In the automotive industry, communication and diagnostics among vehicle components is accomplished via a controller area network (CAN) bus. CAN is the physical layer of SAE J1939 protocol, which is a particular set of standards laid out by the Society of Automotive Engineers for vehicle bus messaging. These standards define the method of transferring data between the various controllers on the vehicle network (e.g. engine controller, brake controller, transmission controller, etc.). J1939 is widely used in industries ranging from agriculture and construction to commercial and off-road vehicles.

Joint Architecture for Unmanned Systems
For robotics applications, another form of communication is used. It is known as the Joint Architecture for Unmanned Systems (JAUS). JAUS is an open architecture defined and developed by the U.S. Department of Defense for use in the research and development of autonomous systems. JAUS has its own standards for messaging, known as JAUS Reference Architecture, which a developer must follow when designing new components. Just as CAN is the industry standard for automotive messaging and diagnostics, JAUS is the industry standard for military autonomous messaging and diagnostics.

Creating a Polaris vehicle with autonomous capabilities meant developing a method that would enable JAUS and CAN messaging to interact with each other—a translator to convert autonomy inputs into vehicle outputs. Equipping future military vehicles with this technology will render them “remote control / autonomy ready”—a major advancement over the current state-of-the-art. Switching between manned and unmanned operation will be fast and intuitive for the soldier.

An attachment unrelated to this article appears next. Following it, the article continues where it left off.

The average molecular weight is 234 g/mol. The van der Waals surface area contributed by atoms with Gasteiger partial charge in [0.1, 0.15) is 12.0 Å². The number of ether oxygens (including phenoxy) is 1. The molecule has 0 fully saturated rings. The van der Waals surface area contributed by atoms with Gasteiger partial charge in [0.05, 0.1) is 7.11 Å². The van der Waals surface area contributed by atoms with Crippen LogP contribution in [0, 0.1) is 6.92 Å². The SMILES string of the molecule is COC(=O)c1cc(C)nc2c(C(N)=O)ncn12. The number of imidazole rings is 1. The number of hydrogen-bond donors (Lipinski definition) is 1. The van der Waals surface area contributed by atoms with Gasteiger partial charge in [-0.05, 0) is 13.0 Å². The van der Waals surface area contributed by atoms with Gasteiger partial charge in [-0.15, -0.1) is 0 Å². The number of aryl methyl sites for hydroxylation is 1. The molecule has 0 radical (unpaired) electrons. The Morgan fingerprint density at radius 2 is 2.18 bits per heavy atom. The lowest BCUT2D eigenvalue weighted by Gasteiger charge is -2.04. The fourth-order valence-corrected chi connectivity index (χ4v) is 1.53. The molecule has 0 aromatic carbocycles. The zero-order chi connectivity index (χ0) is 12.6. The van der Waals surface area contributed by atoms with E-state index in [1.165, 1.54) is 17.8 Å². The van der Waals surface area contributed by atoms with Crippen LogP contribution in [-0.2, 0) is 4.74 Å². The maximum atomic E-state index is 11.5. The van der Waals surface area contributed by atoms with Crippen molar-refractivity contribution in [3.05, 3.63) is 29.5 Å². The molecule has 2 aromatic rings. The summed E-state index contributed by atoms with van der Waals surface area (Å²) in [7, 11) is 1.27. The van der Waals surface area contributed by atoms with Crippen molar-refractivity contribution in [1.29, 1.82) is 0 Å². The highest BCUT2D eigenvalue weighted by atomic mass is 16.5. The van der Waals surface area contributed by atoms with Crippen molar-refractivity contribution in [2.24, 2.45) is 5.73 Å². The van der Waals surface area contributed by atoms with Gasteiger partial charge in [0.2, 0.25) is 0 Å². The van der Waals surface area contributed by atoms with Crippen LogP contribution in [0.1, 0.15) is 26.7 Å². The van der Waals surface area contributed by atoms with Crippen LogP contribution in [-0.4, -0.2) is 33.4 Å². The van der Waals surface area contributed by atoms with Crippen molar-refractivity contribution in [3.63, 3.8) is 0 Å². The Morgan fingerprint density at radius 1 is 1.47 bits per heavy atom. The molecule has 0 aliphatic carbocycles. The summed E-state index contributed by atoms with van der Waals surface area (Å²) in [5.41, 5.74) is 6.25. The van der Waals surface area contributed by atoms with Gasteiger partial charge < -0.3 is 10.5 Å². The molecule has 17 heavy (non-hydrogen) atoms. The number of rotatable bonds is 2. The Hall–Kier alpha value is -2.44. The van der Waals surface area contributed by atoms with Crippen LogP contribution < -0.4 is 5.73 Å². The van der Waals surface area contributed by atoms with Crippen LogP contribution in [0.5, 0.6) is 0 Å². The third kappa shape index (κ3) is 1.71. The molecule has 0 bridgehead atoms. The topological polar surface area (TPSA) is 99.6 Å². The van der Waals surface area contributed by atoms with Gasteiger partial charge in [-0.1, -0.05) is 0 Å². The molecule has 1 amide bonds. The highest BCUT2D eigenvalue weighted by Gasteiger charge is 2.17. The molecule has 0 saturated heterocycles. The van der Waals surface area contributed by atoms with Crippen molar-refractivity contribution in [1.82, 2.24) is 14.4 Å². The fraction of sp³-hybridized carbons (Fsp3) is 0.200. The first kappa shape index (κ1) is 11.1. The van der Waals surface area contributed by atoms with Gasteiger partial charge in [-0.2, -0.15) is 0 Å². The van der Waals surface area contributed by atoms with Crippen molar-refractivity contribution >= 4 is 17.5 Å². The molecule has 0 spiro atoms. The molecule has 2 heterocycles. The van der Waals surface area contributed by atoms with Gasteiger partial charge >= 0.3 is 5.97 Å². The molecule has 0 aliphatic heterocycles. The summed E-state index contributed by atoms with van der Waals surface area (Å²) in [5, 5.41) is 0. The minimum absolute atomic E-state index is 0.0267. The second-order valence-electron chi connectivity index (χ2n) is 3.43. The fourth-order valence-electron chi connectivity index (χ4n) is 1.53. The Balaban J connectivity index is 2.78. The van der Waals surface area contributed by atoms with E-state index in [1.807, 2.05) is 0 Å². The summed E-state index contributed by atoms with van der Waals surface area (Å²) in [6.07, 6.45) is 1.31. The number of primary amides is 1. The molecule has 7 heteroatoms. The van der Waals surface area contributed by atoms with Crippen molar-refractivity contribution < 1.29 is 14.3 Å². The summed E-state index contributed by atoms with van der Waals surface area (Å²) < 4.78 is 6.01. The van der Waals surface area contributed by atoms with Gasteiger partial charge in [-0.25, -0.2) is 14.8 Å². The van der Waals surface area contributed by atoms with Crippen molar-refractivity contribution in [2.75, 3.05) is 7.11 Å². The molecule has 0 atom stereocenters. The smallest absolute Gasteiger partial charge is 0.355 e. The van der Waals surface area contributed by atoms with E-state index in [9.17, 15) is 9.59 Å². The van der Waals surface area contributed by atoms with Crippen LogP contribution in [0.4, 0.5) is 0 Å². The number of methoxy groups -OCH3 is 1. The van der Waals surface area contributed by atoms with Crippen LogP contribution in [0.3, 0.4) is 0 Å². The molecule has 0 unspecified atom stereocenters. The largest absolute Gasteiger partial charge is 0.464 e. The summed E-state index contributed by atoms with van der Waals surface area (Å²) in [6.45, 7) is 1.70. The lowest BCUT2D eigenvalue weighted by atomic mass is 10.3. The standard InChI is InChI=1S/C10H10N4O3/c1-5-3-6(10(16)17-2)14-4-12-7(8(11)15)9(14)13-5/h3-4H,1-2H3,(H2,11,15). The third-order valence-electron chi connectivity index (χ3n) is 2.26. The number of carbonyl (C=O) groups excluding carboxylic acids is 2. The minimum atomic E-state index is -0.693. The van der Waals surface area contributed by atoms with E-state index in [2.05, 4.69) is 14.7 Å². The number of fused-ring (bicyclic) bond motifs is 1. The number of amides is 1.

In summary, this open approach allows the squad more control as to when to use autonomy, and to what level—remote-control, follow-me, full autonomy—depending on the mission. If no autonomy is required, the MRZR is still able to be driven in its original way and fulfill its missions as required. The vehicle has familiarity, and transcends current state-of-the-art robotics kits in terms of integration, simplicity, versatility, durability and reliability. Undue burdens are avoided by accounting for size, weight, power and cost factors early on, and squad mobility is advanced and enhanced.

Amber Malone is an Advanced Technology Platform Manager and Architect at Polaris Industries. She holds a B.S. degree in Electrical Engineering from St. Cloud State University and is an MBA Candidate from The Carlson School of Management at the University of Minnesota. She has multiple patents in electronics in off-road and powertrain applications.



[1] (The U.S. Army Operating Concept: Win in a Complex World, TRADOC Pamphlet 525-3-1, 2014)